28. IR ABSORPTION RANGE The typical IR absorption range for covalent bonds is 600 - 4000 cm-1. The graph shows the regions of the spectrum where the following types of bonds normally absorb. For example a sharp band around 2200-2400 cm-1 would indicate the possible presence of a C-N or a C-C triple bond. Graphics source: Wade, Jr., L.G. Organic Chemistry, 5th ed. Pearson Education Inc., 2003

  29. Regions of the Infrared Spectrum

  30. Regions of the Infrared Spectrum

  31. Differences in Infrared Absorptions • Molecules vibrate and rotate in normal modes, which are combinations of motions (relates to force constants) • Bond stretching dominates higher energy modes • Light objects connected to heavy objects vibrate fastest: C-H, N-H, O-H • For two heavy atoms, stronger bond requires more energy: C º C, C º N > C=C, C=O, C=N > C-C, C-O, C-N, C-halogen

  32. 12.8 Infrared Spectra of Hydrocarbons • C-H, C-C, C=C, C º C have characteristic peaks • absence helps rule out C=C or C º C

  33. Infrared Spectra of Some Common Functional Groups • n-Alkanes - look for stretching and bending of C–H and C–C bonds • C–C bends: ca. 500 cm–1 (out of spectral window) • C–C stretches: 1200–800 cm–1, weak bands not of value for interpretation (fingerprint) More characteristic • C–H stretches: occurs from 3000 - 2840 cm–1 CH3: 2962 cm–1, asymmetrical stretch 2872 cm–1, symmetrical stretch CH2: 2926 cm–1, asymmetrical stretch 2853 cm–1, symmetrical stretch • C–H bends: CH3: ca. 1375 cm–1 CH2: ca. 1465 cm–1

  34. n-Alkanes • n-Hexane CH3(CH2)4CH3 CH3 (s) CH3 (as) CH3 (s) C-H Bends CH3 (as) C-H Stretches

  35. Finger printing The IR of C10H22 and C12H26 are Similar but Not Identical C10H22 C12H26

  36. Unconjugated Alkenes • Linear alkenes: • C=C–H stretch: ≥ 3000 cm-1 • C=C–H bending in the range 1000-650 cm-1 • C=C stretch: moderate to weak at 1680-1600 cm-1

  37. Unconjugated Alkenes • Example: 1-Hexene

  38. Cyclic Alkenes • The C=C stretch is sensitive to ring strain (size)

  39. Conjugated alkenes • often conjugation moves C=C stretch to lower frequencies and increases the intensity • The alkene bond stretching vibrations in alkenes without a center of symmetry, e.g. 1-methylbutadiene, gives to two C=C stretches • For symmetrical molecules, e.g. butadiene, only the asymmetric stretch is observed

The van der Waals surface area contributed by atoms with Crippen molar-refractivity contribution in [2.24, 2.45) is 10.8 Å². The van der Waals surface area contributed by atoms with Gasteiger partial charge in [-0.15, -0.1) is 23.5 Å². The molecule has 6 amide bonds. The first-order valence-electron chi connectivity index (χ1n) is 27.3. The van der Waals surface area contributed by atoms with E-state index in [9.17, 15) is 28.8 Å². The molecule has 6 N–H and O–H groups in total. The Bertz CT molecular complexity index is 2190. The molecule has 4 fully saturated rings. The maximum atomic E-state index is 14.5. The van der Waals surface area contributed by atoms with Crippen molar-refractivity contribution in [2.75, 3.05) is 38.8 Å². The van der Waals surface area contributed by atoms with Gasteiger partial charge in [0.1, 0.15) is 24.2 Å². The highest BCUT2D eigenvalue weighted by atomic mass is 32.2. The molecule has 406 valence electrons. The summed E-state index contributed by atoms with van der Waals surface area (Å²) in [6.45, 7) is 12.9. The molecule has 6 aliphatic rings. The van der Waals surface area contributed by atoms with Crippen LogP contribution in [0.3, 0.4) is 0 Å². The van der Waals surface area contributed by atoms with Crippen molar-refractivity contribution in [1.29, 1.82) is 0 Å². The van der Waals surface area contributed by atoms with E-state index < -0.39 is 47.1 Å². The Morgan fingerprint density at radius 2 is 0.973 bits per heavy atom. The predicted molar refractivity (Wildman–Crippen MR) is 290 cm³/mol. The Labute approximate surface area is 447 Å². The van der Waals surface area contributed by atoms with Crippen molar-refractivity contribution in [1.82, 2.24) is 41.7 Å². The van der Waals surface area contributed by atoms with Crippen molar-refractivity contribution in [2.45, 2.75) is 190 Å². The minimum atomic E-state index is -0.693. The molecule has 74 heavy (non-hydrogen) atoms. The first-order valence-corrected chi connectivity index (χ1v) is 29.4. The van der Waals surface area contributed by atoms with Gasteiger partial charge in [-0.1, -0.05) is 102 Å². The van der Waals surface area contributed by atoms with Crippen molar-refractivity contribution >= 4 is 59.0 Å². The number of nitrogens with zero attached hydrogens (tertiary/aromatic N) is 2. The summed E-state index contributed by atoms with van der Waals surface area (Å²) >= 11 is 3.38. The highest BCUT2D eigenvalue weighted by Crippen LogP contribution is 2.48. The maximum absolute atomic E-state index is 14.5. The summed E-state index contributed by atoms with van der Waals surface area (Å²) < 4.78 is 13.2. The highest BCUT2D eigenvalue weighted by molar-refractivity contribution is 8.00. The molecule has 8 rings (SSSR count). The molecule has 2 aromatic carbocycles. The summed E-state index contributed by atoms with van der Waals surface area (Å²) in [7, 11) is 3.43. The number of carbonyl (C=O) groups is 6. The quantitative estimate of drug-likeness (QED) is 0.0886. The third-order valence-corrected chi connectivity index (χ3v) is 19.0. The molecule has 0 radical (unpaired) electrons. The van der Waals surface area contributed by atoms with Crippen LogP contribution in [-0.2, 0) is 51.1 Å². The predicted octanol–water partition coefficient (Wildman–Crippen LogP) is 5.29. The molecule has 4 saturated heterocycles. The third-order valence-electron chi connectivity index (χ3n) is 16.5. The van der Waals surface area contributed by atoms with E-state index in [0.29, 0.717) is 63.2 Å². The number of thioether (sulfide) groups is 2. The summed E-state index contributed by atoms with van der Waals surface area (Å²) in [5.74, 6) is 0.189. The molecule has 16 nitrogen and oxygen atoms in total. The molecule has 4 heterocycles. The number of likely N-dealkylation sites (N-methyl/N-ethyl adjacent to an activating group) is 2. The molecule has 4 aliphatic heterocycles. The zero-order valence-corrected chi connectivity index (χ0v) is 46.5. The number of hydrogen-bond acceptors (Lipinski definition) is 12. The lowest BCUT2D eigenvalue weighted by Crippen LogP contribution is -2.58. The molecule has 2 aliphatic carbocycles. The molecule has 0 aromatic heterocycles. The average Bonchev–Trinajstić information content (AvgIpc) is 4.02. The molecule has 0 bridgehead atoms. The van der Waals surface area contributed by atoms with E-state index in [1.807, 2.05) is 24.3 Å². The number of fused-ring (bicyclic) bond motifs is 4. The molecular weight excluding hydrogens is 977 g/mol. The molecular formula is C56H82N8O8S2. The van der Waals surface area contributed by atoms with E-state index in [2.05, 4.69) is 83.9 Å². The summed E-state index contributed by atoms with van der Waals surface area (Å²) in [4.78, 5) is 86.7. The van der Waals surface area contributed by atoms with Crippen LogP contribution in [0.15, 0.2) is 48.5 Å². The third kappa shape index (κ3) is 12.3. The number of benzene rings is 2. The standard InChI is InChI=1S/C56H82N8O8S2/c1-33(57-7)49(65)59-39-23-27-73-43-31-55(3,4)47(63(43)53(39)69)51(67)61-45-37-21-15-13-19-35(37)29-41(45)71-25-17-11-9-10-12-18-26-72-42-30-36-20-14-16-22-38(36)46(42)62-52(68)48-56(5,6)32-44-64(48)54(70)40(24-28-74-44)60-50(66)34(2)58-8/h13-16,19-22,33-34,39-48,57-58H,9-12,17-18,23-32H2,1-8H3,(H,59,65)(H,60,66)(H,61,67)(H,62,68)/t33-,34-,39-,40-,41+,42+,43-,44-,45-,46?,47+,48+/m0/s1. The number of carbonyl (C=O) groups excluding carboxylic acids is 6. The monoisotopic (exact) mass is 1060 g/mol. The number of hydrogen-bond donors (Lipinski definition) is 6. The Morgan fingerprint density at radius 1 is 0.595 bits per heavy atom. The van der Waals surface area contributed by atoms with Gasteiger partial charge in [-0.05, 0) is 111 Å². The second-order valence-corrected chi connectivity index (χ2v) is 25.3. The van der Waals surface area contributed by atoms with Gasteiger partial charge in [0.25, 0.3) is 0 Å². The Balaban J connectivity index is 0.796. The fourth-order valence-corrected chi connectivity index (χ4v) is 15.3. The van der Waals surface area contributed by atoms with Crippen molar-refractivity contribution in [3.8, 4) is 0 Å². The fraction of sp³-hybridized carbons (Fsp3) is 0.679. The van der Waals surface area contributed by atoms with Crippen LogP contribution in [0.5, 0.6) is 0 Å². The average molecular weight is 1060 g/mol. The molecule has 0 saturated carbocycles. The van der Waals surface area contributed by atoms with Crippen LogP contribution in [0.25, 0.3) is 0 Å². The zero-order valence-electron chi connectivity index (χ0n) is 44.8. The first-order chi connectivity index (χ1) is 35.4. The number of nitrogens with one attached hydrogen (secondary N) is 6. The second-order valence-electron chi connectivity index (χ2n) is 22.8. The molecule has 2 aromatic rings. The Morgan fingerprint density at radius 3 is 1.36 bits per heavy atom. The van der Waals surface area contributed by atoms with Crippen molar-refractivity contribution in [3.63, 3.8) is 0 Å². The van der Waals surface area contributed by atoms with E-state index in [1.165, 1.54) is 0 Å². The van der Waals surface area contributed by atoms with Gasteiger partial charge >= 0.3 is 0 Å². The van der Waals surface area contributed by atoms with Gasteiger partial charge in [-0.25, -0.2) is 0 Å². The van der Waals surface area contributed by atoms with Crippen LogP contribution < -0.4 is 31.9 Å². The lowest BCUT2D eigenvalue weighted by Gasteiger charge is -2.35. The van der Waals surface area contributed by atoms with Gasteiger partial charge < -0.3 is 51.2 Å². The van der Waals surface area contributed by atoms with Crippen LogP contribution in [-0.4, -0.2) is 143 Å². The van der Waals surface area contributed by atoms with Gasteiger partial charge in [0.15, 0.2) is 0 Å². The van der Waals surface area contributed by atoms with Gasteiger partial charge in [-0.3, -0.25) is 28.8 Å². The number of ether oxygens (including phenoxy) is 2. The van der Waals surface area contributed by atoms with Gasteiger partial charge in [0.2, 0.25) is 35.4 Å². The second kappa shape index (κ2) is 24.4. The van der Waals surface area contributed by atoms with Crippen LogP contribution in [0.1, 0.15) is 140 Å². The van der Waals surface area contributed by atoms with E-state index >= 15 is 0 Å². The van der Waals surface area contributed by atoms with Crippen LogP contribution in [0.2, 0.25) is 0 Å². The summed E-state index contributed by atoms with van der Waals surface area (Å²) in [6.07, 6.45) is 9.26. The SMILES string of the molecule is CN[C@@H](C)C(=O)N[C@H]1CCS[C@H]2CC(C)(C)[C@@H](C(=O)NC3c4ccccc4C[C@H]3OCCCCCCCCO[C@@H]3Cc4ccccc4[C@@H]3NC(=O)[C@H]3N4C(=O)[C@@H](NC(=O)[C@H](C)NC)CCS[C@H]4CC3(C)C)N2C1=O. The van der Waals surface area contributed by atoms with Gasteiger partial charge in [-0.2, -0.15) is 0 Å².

40. Conjugated alkenes • 2-methylbutadiene Symmetrical C=C stretch 1640 cm–1 (weak) C-H stretch 3090 cm–1 Out of plane C=C–H bends 990, 892 cm–1 Asymmetrical C=C stretch 1598 cm–1 (strong)

  41. Alkynes • C C–H bend: 700-610 cm-1: broad, strong • C C–H stretch: 3333–3267 cm-1, strong and narrow (as compared to OH or NH) • C Cstretch: weak absorption at 2260-2100 cm-1 • not observed for symmetrical alkynes • terminal alkynes (R-C C-H) absorptions are stronger than internal (R-C C-R) absorptions • Disubstituted or symetrically substituted triple bonds give either no absorption or weak absorption

  42. Terminal Alkynes • Example: 1-octyne Alkyne CC stretch 2119 cm–1 Alkyne C-H bend overtone 1260 cm–1 Alkyne C-H bend 630 cm–1 Alkyne C-H stretch 3310 cm–1

  43. Aromatic Rings • C=C-H stretch occurs at value 3100-3000 cm-1 • C=C-H out of plane bending occurs at 900–690 cm-1 • intense bands, strongly coupled to adjacent hydrogens on the ring • position and number of bands gives information about the ring substitution pattern • C=C stretch occurs in pairs: 1600-1585; 1500-1400 cm-1 • C=C out of plane ring bending: 600-420 cm-1

  44. Aromatic rings • Example: Toluene Overtone bands 2000-1650 cm–1 Aromatic C-H Stretches 3087, 3062, 3026 cm–1 out of plane ring bending 428 cm–1 Aromatic C-H in plane bends 1300-1000 cm–1 Aromatic C-H out of Plane bends 728 cm–1 Aromatic C-C Stretches 1600-1585; 1500-1400 cm–1 694 cm-1